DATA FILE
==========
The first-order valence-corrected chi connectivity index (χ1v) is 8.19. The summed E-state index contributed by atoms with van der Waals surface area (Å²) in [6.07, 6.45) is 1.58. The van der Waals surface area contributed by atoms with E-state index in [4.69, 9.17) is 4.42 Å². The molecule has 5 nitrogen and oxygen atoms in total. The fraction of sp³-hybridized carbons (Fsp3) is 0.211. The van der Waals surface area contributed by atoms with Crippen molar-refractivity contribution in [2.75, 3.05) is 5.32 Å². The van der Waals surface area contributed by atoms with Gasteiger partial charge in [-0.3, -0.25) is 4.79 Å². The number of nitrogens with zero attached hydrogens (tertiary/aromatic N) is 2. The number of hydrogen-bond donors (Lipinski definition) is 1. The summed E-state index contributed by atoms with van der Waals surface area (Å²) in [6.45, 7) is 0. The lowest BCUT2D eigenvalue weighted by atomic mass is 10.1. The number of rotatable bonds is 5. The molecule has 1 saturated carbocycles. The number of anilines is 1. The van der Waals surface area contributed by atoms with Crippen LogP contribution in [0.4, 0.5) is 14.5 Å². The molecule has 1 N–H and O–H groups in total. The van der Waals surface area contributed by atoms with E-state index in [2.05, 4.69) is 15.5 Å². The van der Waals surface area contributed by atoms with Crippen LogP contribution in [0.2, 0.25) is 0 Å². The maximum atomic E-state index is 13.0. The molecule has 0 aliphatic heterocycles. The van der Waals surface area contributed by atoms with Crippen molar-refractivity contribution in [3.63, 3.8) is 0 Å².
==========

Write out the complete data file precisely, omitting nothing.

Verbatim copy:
The first-order valence-corrected chi connectivity index (χ1v) is 8.19. The summed E-state index contributed by atoms with van der Waals surface area (Å²) in [6.07, 6.45) is 1.58. The van der Waals surface area contributed by atoms with E-state index in [4.69, 9.17) is 4.42 Å². The molecule has 5 nitrogen and oxygen atoms in total. The fraction of sp³-hybridized carbons (Fsp3) is 0.211. The van der Waals surface area contributed by atoms with Crippen molar-refractivity contribution in [2.75, 3.05) is 5.32 Å². The van der Waals surface area contributed by atoms with Gasteiger partial charge in [-0.3, -0.25) is 4.79 Å². The number of nitrogens with zero attached hydrogens (tertiary/aromatic N) is 2. The number of hydrogen-bond donors (Lipinski definition) is 1. The summed E-state index contributed by atoms with van der Waals surface area (Å²) in [6.45, 7) is 0. The lowest BCUT2D eigenvalue weighted by atomic mass is 10.1. The number of rotatable bonds is 5. The molecule has 1 saturated carbocycles. The number of anilines is 1. The van der Waals surface area contributed by atoms with Crippen LogP contribution in [0.4, 0.5) is 14.5 Å². The molecule has 1 N–H and O–H groups in total. The van der Waals surface area contributed by atoms with E-state index in [2.05, 4.69) is 15.5 Å². The van der Waals surface area contributed by atoms with Crippen LogP contribution in [0.2, 0.25) is 0 Å². The maximum atomic E-state index is 13.0. The molecule has 0 aliphatic heterocycles. The van der Waals surface area contributed by atoms with Crippen molar-refractivity contribution in [3.63, 3.8) is 0 Å².